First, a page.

Don’t Repeat the Past

Posted: January 3, 2012 in Evangelism
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I was hiking down a road in Iowa (County Road L31) south of Council Bluffs when I spotted an old grave yard.  The ancient tombstones caught my attention so I went in to investigate.  There was a marker for Samuel Allis, the first Presbyterian missionary to this area.  (Moses Merrill was the first Baptist in 1833, Allis arrive in 1834).  Allis ministered to the Pawnee people who liked him and let him live with and among them.  There were no conversions to Christianity during his time with them, though by the 1920’s about 25% of the tribe were members of a Protestant Church.  Allis wrote in May of 1837;

“There are so many difficulties and hindrances at present, among [the] Indians, the prospect of introducing Christianity among them at present is rather discouraging … it is a mistaken idea that many Christians have at the present time, thinking that nations of Indians are to be born to God in a day … I believe that many years will pass first.”

Allis had some great missional ideas; he lived among the people, he travelled with them during their semi-annual hunts, he learned their language, he even suggested to his mission board that it would be a good idea to marry into the tribe (for stability and credibility). The Mission Board became upset that the missionaries spent so much time travelling with the Pawnee and not establishing a permanent mission station.  The board and the rest of this first missionary movement had a fatal flaw; they believed they had to get the Native Americans to give up their traditional lifestyle and begin to live and act like New England farmers before they could become Christians.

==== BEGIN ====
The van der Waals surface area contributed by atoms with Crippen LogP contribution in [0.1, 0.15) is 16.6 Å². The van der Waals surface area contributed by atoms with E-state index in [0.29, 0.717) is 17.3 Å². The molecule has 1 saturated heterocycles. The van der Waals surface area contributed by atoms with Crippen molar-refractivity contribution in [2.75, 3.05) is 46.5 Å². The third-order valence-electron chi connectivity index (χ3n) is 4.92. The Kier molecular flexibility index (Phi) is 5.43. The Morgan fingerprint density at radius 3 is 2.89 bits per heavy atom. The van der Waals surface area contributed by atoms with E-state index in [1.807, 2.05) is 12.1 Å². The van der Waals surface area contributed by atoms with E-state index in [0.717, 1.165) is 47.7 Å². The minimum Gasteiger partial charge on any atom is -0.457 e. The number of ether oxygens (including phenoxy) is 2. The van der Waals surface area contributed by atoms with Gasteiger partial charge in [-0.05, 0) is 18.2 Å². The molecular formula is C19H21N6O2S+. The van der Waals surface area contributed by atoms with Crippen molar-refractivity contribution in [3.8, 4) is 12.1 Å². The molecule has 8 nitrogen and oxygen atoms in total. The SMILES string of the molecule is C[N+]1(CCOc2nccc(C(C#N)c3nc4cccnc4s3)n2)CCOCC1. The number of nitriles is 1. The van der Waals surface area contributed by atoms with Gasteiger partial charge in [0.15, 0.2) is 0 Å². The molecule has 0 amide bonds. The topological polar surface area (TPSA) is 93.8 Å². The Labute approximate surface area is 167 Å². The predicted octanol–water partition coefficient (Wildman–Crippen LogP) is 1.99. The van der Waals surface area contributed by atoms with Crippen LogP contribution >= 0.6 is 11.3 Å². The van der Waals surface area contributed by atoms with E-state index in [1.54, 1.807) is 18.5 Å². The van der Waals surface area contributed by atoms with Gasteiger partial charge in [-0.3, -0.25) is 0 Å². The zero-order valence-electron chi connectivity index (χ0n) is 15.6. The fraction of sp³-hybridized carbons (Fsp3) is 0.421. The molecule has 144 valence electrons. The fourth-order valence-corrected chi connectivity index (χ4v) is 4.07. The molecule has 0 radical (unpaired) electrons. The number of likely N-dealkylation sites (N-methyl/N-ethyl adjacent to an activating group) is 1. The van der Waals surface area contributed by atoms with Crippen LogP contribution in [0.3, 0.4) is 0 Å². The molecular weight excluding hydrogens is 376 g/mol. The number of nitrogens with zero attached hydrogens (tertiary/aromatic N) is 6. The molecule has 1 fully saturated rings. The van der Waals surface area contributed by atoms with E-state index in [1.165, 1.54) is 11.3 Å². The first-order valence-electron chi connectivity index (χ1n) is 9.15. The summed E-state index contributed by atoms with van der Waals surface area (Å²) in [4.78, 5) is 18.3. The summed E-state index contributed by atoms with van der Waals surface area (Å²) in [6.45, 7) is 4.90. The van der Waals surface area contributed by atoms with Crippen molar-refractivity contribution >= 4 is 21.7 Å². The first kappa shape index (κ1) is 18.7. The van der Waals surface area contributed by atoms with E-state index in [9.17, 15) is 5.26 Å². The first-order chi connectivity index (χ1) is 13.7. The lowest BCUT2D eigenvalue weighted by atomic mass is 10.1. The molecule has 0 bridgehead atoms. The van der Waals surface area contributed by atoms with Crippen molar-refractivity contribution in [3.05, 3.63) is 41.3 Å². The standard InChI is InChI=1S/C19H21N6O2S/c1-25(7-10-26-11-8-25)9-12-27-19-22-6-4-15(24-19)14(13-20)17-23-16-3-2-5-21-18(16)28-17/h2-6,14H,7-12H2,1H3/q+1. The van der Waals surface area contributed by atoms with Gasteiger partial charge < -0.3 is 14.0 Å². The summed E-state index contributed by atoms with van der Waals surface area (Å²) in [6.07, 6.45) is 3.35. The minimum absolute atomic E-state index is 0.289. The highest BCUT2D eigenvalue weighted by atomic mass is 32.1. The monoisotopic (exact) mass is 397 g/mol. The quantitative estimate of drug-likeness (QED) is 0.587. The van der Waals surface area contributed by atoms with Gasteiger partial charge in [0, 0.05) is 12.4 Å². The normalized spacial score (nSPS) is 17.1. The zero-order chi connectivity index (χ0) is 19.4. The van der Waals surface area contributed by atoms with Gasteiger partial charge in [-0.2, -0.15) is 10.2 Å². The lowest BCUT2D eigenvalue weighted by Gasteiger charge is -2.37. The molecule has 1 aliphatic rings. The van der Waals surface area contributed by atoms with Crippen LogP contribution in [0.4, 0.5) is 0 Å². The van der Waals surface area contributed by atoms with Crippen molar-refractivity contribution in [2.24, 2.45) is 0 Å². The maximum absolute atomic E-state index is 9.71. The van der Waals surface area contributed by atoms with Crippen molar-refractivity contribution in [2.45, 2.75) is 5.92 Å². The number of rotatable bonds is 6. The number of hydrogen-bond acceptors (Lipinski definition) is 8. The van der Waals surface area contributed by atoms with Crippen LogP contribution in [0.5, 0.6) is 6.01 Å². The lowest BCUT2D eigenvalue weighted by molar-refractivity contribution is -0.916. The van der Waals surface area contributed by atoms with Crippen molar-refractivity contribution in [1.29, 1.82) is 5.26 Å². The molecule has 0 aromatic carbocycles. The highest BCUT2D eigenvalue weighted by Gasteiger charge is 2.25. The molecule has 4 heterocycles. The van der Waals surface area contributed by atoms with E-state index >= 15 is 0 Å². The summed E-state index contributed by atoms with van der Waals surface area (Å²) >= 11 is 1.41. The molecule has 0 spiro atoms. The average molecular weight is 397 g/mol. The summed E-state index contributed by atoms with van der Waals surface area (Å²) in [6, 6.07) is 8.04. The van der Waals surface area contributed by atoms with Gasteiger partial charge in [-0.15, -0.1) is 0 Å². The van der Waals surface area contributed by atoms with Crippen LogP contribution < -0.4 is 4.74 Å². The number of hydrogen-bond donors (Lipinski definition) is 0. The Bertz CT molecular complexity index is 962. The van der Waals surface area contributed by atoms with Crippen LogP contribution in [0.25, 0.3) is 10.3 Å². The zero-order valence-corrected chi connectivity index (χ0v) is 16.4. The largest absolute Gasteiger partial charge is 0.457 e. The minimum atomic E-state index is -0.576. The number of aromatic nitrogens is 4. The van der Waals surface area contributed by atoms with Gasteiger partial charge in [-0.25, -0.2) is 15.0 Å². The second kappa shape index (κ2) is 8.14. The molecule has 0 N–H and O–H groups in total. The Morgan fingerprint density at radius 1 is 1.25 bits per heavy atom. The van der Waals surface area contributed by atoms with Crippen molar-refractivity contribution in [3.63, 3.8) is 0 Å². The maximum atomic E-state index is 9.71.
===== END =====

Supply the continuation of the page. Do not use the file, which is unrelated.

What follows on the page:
Now, the lessons from the past.

1.  Our mission is NOT to convert them to our culture but to Jesus Christ. 

These early missionaries spent a lot of time trying to convince the Pawnee to stop their semi annual hunts and take up farming full time. Their goal was simply to fit the Pawnee into the missionaries idea of a church community; a building with people living around it.

We’ve been trapped in this mindset for some time.  We get a nice building, a nice sound system, a great worship service and then expect the people to come to us.  When they come we bad-mouth everything they like; rock music, tattoos, long hair, video games, MTV, etc…

When they meet Jesus, He’ll clean up their culture.  Getting people to act like us in not the goal, following Jesus is the goal.

2.  Living missionally among them is the right way.

We need to follow their example of living in the community, learning their language, participating in their world, and having some legitimacy there (no need to marry for that any longer).  We can’t go to a church activity every night and then expect to have time to connect with the natives.  Meet some people.  If a non-believer invites you into his world, go.  Redeem what you can, don’t do what you shouldn’t.

3.  It takes time, obedience to God is the plan. 

We are living in a post-Christian America.  They do not know our stories, nor do they naturally respect the institution of the church.  So we can’t expect that they understand us.  The Spirit of God has to move people a long way from their pagan, self-worshipping ways to an understanding of the grace of God through Jesus Christ.  This will take time.  Let’s let the Spirit work. We must love people, remain consistent in our obedience to Christ and continue to serve and minister to others.  Don’t get in a hurry and “force” the conversion.  Don’t give up, either.

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Comments
  1. Kathy says:

    Oh, what a RADICAL idea… I like radical. I just may BE, radical.
    You’re right, and to think that this is considered “radical” by a lotta church people! But then, Jesus spent some time in the synagogue, but it seems to me that He spent a lot more time with people in their element. Better yet, He spent time with the infirm, the stinky, the diseased, the scum of society. He tended to make people THINK in the temple, but He made BELIEVERS by offering true life in the midst of human brokeness, on the streets. Beautiful.

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